Have conservative Catholics no rights?

Posted by: thethirdPaul on April 24, 2007 at 10:48 AM | PERMALINK

A Bush acolyte investigating his Dark Master? I'm not holding my breath. This is nothing but a dog-and-pony show.

I'm sure MC Rove has nothing to worry about; he can continue to get jiggy with impunity.

Posted by: NSA Mole on April 24, 2007 at 10:55 AM | PERMALINK

Impeachment in the only hope republicans have in 08.

Posted by: the fake fake al on April 24, 2007 at 11:04 AM | PERMALINK

The new investigation, which will examine the firing of at least one U.S. attorney, missing White House e-mails, and White House efforts to keep presidential appointees attuned to Republican political priorities, could create a substantial new problem for the Bush White House.

First, the inquiry comes from inside the administration, not from Democrats in Congress. Second, unlike the splintered inquiries being pressed on Capitol Hill, it is expected to be a unified investigation covering many facets of the political operation in which Rove played a leading part.

Here we have two essential media "facts". One, that any Congressional investigation is necessarily flawed and politically motivated "to make the president look bad". Two, that the Democrats don't have a clue how to run things, not even an investigation.

Obviously, when you run a proper investigation, you decide the results first, then discover the facts to support your conclusion. Much more efficient that way. This is what I expect from this deal.

Posted by: Liv Pooleside on April 24, 2007 at 11:07 AM | PERMALINK

Fuck Karl Rove.

This guy's certainly not the genius that the D.C. media whores and weak-kneed Democrats are so apt to describe him.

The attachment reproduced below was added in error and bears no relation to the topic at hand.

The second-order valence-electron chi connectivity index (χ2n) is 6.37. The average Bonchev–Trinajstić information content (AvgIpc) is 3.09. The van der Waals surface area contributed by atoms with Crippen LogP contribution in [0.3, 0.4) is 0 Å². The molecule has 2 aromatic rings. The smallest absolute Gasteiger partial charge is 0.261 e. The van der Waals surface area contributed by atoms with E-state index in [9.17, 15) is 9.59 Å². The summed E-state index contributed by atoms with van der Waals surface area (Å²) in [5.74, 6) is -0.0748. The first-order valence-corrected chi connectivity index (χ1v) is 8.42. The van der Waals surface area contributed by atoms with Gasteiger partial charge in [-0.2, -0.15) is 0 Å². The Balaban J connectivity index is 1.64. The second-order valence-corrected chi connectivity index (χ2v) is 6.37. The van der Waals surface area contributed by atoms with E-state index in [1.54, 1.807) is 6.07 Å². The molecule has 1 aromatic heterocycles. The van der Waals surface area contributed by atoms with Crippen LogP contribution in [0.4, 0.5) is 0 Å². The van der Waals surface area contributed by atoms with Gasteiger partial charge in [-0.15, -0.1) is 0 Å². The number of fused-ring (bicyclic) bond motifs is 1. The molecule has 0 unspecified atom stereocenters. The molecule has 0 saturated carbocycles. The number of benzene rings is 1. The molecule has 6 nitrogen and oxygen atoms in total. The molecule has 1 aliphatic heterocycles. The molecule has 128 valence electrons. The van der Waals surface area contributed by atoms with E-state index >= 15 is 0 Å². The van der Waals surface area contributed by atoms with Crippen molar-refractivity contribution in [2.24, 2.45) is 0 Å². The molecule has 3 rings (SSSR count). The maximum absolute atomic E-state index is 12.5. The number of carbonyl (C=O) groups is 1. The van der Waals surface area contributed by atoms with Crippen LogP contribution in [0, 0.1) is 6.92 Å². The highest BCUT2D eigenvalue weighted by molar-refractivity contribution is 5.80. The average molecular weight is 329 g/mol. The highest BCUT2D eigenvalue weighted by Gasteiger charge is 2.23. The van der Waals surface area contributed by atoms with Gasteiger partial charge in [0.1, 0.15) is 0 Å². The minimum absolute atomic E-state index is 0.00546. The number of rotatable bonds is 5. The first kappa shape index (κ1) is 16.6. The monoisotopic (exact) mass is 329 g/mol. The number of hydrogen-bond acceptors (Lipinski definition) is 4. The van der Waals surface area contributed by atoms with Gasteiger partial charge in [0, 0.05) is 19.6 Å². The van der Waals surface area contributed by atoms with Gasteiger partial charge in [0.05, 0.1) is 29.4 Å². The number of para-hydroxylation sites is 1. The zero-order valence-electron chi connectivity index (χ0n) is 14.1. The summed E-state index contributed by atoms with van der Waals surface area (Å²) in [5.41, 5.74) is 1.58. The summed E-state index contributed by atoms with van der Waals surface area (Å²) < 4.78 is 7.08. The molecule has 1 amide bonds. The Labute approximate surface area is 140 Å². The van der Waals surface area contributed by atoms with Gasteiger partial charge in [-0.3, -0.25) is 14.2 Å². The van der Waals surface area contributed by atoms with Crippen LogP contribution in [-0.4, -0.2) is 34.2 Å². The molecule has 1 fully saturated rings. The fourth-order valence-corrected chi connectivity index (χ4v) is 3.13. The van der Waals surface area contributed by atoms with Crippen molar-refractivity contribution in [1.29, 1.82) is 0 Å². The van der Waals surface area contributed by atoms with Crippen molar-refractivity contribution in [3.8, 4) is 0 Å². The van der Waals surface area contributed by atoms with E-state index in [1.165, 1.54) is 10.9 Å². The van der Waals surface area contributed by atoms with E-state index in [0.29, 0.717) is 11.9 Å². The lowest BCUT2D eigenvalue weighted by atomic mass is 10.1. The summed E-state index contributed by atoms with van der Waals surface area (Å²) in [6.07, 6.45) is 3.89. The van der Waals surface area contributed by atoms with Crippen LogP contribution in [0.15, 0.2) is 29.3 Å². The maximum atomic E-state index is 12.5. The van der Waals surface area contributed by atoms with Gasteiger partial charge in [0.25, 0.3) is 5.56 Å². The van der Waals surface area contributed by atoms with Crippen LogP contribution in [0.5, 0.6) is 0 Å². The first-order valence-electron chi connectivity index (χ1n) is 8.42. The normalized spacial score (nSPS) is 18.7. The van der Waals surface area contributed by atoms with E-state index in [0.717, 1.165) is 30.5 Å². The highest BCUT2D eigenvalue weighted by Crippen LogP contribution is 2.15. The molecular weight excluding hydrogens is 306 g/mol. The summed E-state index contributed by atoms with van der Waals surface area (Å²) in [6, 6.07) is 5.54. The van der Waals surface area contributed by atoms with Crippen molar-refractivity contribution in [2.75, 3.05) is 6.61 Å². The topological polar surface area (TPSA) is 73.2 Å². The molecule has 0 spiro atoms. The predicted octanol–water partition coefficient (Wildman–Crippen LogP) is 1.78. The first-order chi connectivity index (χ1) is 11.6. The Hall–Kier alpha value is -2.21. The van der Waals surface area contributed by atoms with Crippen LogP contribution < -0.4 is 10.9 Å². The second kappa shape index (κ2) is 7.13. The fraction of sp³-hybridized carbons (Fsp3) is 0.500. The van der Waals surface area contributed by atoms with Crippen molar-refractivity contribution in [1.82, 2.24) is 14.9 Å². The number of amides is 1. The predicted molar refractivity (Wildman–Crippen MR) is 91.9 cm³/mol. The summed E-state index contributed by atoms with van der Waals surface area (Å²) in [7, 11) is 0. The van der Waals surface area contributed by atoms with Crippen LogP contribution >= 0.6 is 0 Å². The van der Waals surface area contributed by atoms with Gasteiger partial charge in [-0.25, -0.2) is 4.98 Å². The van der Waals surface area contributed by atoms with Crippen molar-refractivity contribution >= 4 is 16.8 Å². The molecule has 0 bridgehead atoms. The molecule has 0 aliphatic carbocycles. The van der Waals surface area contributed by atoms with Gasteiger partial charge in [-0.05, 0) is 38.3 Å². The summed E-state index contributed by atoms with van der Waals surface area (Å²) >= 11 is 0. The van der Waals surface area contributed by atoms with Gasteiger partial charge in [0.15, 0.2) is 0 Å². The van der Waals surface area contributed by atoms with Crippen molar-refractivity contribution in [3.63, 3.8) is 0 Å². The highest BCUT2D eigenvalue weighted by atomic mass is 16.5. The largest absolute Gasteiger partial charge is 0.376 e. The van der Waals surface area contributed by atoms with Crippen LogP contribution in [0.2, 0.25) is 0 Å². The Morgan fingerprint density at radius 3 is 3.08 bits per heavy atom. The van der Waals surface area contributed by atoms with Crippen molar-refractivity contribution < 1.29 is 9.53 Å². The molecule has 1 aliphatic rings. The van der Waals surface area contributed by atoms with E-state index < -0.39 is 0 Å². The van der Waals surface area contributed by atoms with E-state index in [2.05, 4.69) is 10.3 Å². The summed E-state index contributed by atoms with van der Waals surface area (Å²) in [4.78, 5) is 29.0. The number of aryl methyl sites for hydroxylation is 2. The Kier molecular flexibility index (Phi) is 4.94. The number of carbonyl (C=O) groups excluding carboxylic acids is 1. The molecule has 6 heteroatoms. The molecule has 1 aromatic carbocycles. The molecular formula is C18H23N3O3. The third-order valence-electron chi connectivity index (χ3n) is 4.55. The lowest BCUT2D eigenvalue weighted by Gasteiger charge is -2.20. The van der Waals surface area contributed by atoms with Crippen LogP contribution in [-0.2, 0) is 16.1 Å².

Rather, the only thing that both he and his patron George W. Bush have shown us is their abject willingness to ruthlessly breach ethical boundaries and lines that nobody else heretofore dared to even contemplate crossing. They're proven liars and congenital cheats whose moral compasses were rendered inoperative decades ago.

Now, what are we going to do about it? If all we do is wring our hands in frustration and despair and lament that these people will probably get away with it all, then we will richly deserve the obvious fate that awaits our democracy and nation.

Posted by: Donald from Hawaii on April 24, 2007 at 11:13 AM | PERMALINK

The entire exercise is simply to noodle out where Rove's exposure might be in preparation for a congressional investigation.

Its all crap and they'll never get to Rove.

Posted by: Simp on April 24, 2007 at 11:19 AM | PERMALINK

This is bullshit. The OSC is a presidential appointee and reports to the White House. This is a whitewash waiting to happen. I can hear it now...

"See! After this 'independant, non-partisan' investigation it was determined nothing was wrong... There is no need for Rove and Miers to testify. Congress is on a fishing expedition..."

Posted by: Mr Furious on April 24, 2007 at 11:27 AM | PERMALINK

There's no way the US justice system could give the stinking rove what he truly deserves. If there was a god rove would surely have a 25 cm